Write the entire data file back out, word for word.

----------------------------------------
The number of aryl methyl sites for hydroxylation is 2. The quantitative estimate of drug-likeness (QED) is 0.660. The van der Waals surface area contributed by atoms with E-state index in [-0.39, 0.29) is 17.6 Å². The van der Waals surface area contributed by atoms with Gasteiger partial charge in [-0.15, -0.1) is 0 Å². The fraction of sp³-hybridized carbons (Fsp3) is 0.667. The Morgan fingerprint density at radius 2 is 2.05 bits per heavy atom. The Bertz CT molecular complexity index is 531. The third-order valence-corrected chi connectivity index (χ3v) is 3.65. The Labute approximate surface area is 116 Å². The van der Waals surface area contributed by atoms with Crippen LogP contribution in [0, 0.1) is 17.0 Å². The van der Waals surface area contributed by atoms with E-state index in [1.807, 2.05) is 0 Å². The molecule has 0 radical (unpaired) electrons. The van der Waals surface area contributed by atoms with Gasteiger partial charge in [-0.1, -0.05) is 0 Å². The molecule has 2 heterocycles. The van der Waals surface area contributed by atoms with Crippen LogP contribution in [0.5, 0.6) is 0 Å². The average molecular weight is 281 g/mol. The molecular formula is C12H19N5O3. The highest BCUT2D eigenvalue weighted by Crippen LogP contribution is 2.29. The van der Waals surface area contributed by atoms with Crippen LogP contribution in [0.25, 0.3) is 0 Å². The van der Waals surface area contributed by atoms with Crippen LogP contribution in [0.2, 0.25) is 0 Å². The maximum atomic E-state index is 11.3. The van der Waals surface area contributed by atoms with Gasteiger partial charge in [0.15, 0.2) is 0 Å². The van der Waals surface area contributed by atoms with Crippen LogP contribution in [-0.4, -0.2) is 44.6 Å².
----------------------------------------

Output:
The number of aryl methyl sites for hydroxylation is 2. The quantitative estimate of drug-likeness (QED) is 0.660. The van der Waals surface area contributed by atoms with E-state index in [-0.39, 0.29) is 17.6 Å². The van der Waals surface area contributed by atoms with Gasteiger partial charge in [-0.15, -0.1) is 0 Å². The fraction of sp³-hybridized carbons (Fsp3) is 0.667. The Morgan fingerprint density at radius 2 is 2.05 bits per heavy atom. The Bertz CT molecular complexity index is 531. The third-order valence-corrected chi connectivity index (χ3v) is 3.65. The Labute approximate surface area is 116 Å². The van der Waals surface area contributed by atoms with Crippen LogP contribution in [0, 0.1) is 17.0 Å². The van der Waals surface area contributed by atoms with E-state index in [1.807, 2.05) is 0 Å². The molecule has 0 radical (unpaired) electrons. The van der Waals surface area contributed by atoms with Gasteiger partial charge in [-0.1, -0.05) is 0 Å². The molecule has 2 heterocycles. The van der Waals surface area contributed by atoms with Crippen LogP contribution in [0.5, 0.6) is 0 Å². The average molecular weight is 281 g/mol. The molecular formula is C12H19N5O3. The highest BCUT2D eigenvalue weighted by Crippen LogP contribution is 2.29. The van der Waals surface area contributed by atoms with Crippen LogP contribution in [0.25, 0.3) is 0 Å². The van der Waals surface area contributed by atoms with Crippen LogP contribution in [0.2, 0.25) is 0 Å². The maximum atomic E-state index is 11.3. The van der Waals surface area contributed by atoms with Gasteiger partial charge in [0.15, 0.2) is 0 Å². The van der Waals surface area contributed by atoms with Crippen LogP contribution in [-0.4, -0.2) is 44.6 Å².